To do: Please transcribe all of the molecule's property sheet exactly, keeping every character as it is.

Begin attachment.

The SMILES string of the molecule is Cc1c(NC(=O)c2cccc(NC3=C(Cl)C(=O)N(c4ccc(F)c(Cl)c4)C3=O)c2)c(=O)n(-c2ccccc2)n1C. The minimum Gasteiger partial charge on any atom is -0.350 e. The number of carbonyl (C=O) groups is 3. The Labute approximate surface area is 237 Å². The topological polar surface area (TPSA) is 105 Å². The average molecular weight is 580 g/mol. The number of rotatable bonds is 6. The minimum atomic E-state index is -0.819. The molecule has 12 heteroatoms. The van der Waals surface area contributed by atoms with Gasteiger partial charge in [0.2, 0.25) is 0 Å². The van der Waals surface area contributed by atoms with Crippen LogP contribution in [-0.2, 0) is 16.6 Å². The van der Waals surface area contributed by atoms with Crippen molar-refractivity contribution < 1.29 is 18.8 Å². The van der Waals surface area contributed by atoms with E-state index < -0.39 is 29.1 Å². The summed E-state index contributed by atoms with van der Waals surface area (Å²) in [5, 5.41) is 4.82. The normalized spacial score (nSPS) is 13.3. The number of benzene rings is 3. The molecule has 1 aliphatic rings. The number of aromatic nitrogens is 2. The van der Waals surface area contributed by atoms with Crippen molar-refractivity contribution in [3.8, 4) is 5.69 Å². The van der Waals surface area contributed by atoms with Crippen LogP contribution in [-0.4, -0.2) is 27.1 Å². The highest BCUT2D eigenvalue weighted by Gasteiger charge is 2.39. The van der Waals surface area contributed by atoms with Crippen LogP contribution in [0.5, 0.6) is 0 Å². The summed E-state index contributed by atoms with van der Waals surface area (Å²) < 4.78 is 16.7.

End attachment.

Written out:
The SMILES string of the molecule is Cc1c(NC(=O)c2cccc(NC3=C(Cl)C(=O)N(c4ccc(F)c(Cl)c4)C3=O)c2)c(=O)n(-c2ccccc2)n1C. The minimum Gasteiger partial charge on any atom is -0.350 e. The number of carbonyl (C=O) groups is 3. The Labute approximate surface area is 237 Å². The topological polar surface area (TPSA) is 105 Å². The average molecular weight is 580 g/mol. The number of rotatable bonds is 6. The minimum atomic E-state index is -0.819. The molecule has 12 heteroatoms. The van der Waals surface area contributed by atoms with Gasteiger partial charge in [0.2, 0.25) is 0 Å². The van der Waals surface area contributed by atoms with Crippen LogP contribution in [-0.2, 0) is 16.6 Å². The van der Waals surface area contributed by atoms with Crippen molar-refractivity contribution < 1.29 is 18.8 Å². The van der Waals surface area contributed by atoms with E-state index < -0.39 is 29.1 Å². The summed E-state index contributed by atoms with van der Waals surface area (Å²) in [5, 5.41) is 4.82. The normalized spacial score (nSPS) is 13.3. The number of benzene rings is 3. The molecule has 1 aliphatic rings. The number of aromatic nitrogens is 2. The van der Waals surface area contributed by atoms with Crippen molar-refractivity contribution in [3.8, 4) is 5.69 Å². The van der Waals surface area contributed by atoms with Crippen LogP contribution in [-0.4, -0.2) is 27.1 Å². The highest BCUT2D eigenvalue weighted by Gasteiger charge is 2.39. The van der Waals surface area contributed by atoms with Crippen LogP contribution in [0.5, 0.6) is 0 Å². The summed E-state index contributed by atoms with van der Waals surface area (Å²) < 4.78 is 16.7.